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Publication numberUS4202882 A
Publication typeGrant
Application numberUS 05/624,319
Publication dateMay 13, 1980
Filing dateOct 21, 1975
Priority dateDec 3, 1973
Publication number05624319, 624319, US 4202882 A, US 4202882A, US-A-4202882, US4202882 A, US4202882A
InventorsHerbert Schwartz
Original AssigneeHerbert Schwartz
Export CitationBiBTeX, EndNote, RefMan
External Links: USPTO, USPTO Assignment, Espacenet
Novel deodorizing method
US 4202882 A
Abstract
A method of combatting offsensive odors comprising contacting the odorant with a solution containing a quaternary ammonium salt catalyst with a tetracyclic heterocycle containing four nitrogen atoms which is capable of removing malodors by reaction therewith.
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Claims(6)
I claim:
1. A method of combatting odors comprising contacting the odor causing compounds with an amount sufficient to combat odors of a composition consisting essentially of a tetraazaheterocycle selected from the group consisting of hexamethylenetetramine, 1,3,6,8-tetraazatricyclo [4,4,1,13.8 ]dodecane and 4,5,9,10-dibenzo-1,3,6,8-tetraazatricyclo[4,4,1,13.8 ]dodecane and a quaternary ammonium salt, the ratio of heterocycle to quaternary ammonium salt being 10:1 to 1:10.
2. The method of claim 1 wherein the said ammonium salt has the formula ##STR2## wherein R is aliphatic of 8 to 20 carbon atoms, X is an anion selected from the group consisting of halide, sulfate, nitrate, carbonate, phosphate, lower alkyl sulfate, lower alkane sulfonate, saccharinate, sulfamate, benzene sulfonate and alkylbenzene sulfonate with 1 to 10 alkyl carbon atoms and a,b and c and individually selected from the group consisting of lower alkyl, phenoxyl lower alkyl, thenyl, lower alkenyl, lower alkynyl and phenyl lower alkyl.
3. The method of claim 2 wherein the ratio is 5:1 to 1:5.
4. The method of claim 1 wherein the heterocycle is hexamethylenetetraamine.
5. The method of claim 1 wherein the heterocycle is 1,3,6,8-tetraazatricyclo[4,4,1,13.8 [dodecane.
6. The method of claim 1 wherein the heterocycle is 4,5,9,10-dibenzo-1,3,6,8-tetraazatricyclo[4,4,1,13.8 ]dodecane.
Description
PRIOR APPLICATION

This application is a continuation-in-part of my co-pending application Ser. No. 420,970 filed Dec. 3, 1973 now abandoned.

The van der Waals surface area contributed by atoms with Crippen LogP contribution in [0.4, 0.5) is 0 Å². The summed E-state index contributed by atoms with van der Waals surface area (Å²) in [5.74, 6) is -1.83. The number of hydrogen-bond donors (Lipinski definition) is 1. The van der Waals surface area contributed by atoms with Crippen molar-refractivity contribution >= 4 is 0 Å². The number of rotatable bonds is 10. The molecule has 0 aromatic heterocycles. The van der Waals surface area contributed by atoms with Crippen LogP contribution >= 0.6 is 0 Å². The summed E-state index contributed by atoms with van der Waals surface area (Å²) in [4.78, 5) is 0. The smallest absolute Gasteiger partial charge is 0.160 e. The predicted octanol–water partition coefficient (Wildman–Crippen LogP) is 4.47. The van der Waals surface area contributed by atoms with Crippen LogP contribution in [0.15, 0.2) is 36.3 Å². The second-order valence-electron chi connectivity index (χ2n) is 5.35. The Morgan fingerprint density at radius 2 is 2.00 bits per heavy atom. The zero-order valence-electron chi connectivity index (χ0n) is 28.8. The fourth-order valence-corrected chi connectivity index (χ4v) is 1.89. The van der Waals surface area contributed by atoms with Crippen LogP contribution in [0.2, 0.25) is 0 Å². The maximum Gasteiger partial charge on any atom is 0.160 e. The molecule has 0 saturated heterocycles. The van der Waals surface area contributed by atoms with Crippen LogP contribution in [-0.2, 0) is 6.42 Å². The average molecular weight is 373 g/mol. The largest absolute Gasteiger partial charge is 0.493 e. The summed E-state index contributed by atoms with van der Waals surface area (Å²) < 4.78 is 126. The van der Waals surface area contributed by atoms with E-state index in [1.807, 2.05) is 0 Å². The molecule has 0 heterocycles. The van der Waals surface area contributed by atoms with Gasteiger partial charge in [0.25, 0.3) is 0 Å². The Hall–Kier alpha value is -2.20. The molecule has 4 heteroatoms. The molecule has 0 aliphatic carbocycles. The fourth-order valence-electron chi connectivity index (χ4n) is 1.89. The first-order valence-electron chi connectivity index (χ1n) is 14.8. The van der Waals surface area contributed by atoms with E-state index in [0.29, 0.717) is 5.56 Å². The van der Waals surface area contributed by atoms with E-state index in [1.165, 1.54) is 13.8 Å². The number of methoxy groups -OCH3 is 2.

STATE OF THE ART

As population increases, there is a concurrent increase in air pollution. The term "air pollution" includes toxic substances in the air and malodors. Of course, the toxic substances could be odorless but may not be, and the malodors could be either toxic or safe at the concentrations present.

How to overcome the unpleasant, annoying, and, at times to many, nauseating odors such as occur about urinals, toilet bowls, lavatories, and in public and even private rest-rooms generally, in garbage containers and collecting areas, in conveyances for transportation of various high water content and readily decomposable foodstuffs such as raw seafood and meats, of livestock, and the like, of hides and other materials that leave uncomfortable and unbearable odors, has been a constantly disturbing and troublesome problem, for such as the fetid odors of garbage and sewage could present a health problem to the community by attracting disease-carrying insects and other vermin.

Various attempts have been made to overcome that problem such as by washing and scrubbing with various cleansing agents, applying oxidizing agents and/or mere pleasant smelling preparations. However, all of these have been unsatisfactory for various reasons. Among them are cost such as for materials, labor, and time required, need to repeat and repeat the treatment because of its extremely short relief period or because the underside odor only is masked. In the latter case then, the masking agent must be constantly present by regular and all too frequent replenishment. Moreover, such odor-masking agents cannot be used where they might be contacted, or their vapors absorbed, by foodstuffs. Recently, however, attempts are being made to alter the chemistry of odorants so that they are no longer annoying to the human nose. These methods consist of thermal oxidation and chemical oxidation with ozone, chlorine, potassium permanganate, etc. The value of such procedures is questionable since the odorless products could be more injurious to health than the original malodors. The use of quaternary ammonium salts for the control of odors by direct reaction with certain odorants has been known for some time, but U.S. Pat. No. 3,198,251 of Aug. 3, 1965, teaches that in the case of the usual quaternary ammonium salts they did give some odor control, but while giving some relief from odors, such relief was inadequate and unsatisfactory.